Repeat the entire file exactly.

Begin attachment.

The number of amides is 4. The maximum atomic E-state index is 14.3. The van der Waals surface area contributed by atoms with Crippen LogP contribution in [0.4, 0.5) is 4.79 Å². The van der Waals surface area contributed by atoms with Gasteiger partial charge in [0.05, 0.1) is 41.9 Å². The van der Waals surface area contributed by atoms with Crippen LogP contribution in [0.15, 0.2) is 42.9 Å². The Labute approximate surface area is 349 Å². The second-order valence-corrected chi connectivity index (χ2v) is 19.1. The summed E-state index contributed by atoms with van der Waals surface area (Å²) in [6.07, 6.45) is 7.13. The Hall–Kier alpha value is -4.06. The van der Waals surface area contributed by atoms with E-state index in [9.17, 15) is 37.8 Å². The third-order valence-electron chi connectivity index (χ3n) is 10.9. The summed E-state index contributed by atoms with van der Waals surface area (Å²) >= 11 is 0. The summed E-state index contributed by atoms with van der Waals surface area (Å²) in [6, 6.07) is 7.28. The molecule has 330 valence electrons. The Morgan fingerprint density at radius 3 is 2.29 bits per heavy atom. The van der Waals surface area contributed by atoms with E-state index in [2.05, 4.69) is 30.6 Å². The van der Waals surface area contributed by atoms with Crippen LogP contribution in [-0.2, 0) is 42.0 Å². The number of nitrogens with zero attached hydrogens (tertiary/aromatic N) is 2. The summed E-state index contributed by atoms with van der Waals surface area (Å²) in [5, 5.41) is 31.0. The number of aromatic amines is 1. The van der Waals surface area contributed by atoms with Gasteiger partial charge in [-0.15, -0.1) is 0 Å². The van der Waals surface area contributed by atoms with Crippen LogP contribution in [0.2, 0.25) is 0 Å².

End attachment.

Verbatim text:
The number of amides is 4. The maximum atomic E-state index is 14.3. The van der Waals surface area contributed by atoms with Crippen LogP contribution in [0.4, 0.5) is 4.79 Å². The van der Waals surface area contributed by atoms with Gasteiger partial charge in [0.05, 0.1) is 41.9 Å². The van der Waals surface area contributed by atoms with Crippen LogP contribution in [0.15, 0.2) is 42.9 Å². The Labute approximate surface area is 349 Å². The second-order valence-corrected chi connectivity index (χ2v) is 19.1. The summed E-state index contributed by atoms with van der Waals surface area (Å²) in [6.07, 6.45) is 7.13. The Hall–Kier alpha value is -4.06. The van der Waals surface area contributed by atoms with E-state index in [9.17, 15) is 37.8 Å². The third-order valence-electron chi connectivity index (χ3n) is 10.9. The summed E-state index contributed by atoms with van der Waals surface area (Å²) >= 11 is 0. The summed E-state index contributed by atoms with van der Waals surface area (Å²) in [6, 6.07) is 7.28. The molecule has 330 valence electrons. The Morgan fingerprint density at radius 3 is 2.29 bits per heavy atom. The van der Waals surface area contributed by atoms with E-state index in [2.05, 4.69) is 30.6 Å². The van der Waals surface area contributed by atoms with Crippen LogP contribution in [-0.2, 0) is 42.0 Å². The number of nitrogens with zero attached hydrogens (tertiary/aromatic N) is 2. The summed E-state index contributed by atoms with van der Waals surface area (Å²) in [5, 5.41) is 31.0. The number of aromatic amines is 1. The van der Waals surface area contributed by atoms with Gasteiger partial charge in [-0.15, -0.1) is 0 Å². The van der Waals surface area contributed by atoms with Crippen LogP contribution in [0.2, 0.25) is 0 Å².